Pneumocystis (PC) pneumonia remains a serious complication of HIV infection and other immunocompromised states. Recent ICD9 data show that since 2008 there are consistently 14-15,000 hospitalizations per year with an average cost of close to $1B per annum in the US alone. Moreover treatment for PCP has not changed in 20 years and there is concern of anti-microbial resistance and drug:drug interactions with TMP-SMX (the frontline therapy for PCP). We have shown that passive immunization with polyclonal antibodies or monoclonal antibodies or immmunoadhesins to surface antigens reduce the severity of PCP as ameliorate immune reconstitution syndrome. To date most of these therapies have been directed against the ascus form of the organism which is the environmental form. However RNAs-seq analyses shows that the troph is the replicative form and these data now open up to new avenues for therapeutics and diagnostics. First targeting antigens expressed on the surface of the trophozoite (and perhaps on the ascus as well) with therapeutic immunization or antibodies should abort the infection. Secondly as the trophozoite is the replicative form of infection a trophozoite- specific molecular diagnostic would improve sensitivity of clinical diagnosis which currently is still based on subjective histology. We will test these two hypotheses with the following specific aims:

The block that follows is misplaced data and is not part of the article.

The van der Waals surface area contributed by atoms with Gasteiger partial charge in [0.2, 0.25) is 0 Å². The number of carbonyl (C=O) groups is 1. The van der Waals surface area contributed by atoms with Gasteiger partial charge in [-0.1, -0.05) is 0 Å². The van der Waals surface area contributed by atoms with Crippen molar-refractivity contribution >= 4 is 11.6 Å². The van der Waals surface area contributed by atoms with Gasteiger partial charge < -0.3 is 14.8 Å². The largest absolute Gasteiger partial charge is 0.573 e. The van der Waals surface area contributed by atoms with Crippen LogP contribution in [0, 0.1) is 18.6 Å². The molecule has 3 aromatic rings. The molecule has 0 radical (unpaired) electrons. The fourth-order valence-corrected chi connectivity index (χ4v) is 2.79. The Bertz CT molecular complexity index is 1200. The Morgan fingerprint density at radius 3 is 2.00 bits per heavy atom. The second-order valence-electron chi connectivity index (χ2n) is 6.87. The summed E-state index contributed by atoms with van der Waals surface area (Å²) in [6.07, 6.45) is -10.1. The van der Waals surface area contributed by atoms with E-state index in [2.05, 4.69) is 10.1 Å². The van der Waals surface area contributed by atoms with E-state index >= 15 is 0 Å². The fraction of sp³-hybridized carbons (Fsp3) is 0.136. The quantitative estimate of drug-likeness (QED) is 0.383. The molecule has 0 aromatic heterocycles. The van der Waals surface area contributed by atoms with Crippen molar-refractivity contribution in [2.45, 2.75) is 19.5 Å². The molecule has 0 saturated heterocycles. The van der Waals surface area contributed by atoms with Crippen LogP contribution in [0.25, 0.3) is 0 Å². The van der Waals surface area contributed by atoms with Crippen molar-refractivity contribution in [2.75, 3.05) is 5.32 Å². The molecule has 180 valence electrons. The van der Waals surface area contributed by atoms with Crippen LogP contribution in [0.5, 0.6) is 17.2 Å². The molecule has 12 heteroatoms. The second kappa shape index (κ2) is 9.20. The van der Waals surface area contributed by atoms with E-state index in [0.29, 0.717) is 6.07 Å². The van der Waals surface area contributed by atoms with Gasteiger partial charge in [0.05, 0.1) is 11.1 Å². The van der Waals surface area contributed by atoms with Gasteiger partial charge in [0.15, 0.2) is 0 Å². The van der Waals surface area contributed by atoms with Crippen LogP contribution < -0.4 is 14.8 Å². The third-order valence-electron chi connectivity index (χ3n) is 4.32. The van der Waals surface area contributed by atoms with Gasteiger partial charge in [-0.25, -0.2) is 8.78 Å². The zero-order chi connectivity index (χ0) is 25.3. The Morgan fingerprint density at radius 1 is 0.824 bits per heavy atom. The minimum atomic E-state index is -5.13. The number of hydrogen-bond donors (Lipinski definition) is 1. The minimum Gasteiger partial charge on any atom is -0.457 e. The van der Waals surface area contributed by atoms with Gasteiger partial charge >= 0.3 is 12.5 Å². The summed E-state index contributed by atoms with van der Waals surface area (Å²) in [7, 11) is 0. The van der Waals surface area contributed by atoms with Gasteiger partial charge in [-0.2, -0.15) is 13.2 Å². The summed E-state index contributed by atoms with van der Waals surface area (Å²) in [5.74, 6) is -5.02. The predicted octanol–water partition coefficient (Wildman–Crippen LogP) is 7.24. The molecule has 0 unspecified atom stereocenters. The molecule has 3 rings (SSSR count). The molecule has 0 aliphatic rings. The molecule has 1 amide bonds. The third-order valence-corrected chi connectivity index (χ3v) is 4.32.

Specific Aim 1. Determine the immunogenicity and efficacy of a dual life cycle vaccine for PCP.
Specific Aim 2. Determine the efficacy of dual life cycle antibodies to treat PCP and immune reconstitution syndrome (IRIS).
Specific Aim 3. Determine the positive predictive value of a troph specific molecular diagnostic compared to current methodology. The above aims will advance therapeutic and diagnostic options to reduce the morbidity and mortality of PJP.
Pneumocystis remains a significant cause of pneumonia with a high death rate in the US among HIV+ patients well as in other immunocompromised hosts. The estimated annual costs of PJP approximate $1B annually in the US. This grant will identify novel targets to improve treatment outcomes as well as improve diagnostics for this pneumonia in patients lacking CD4+ T-cell immunity such as advanced AIDS.
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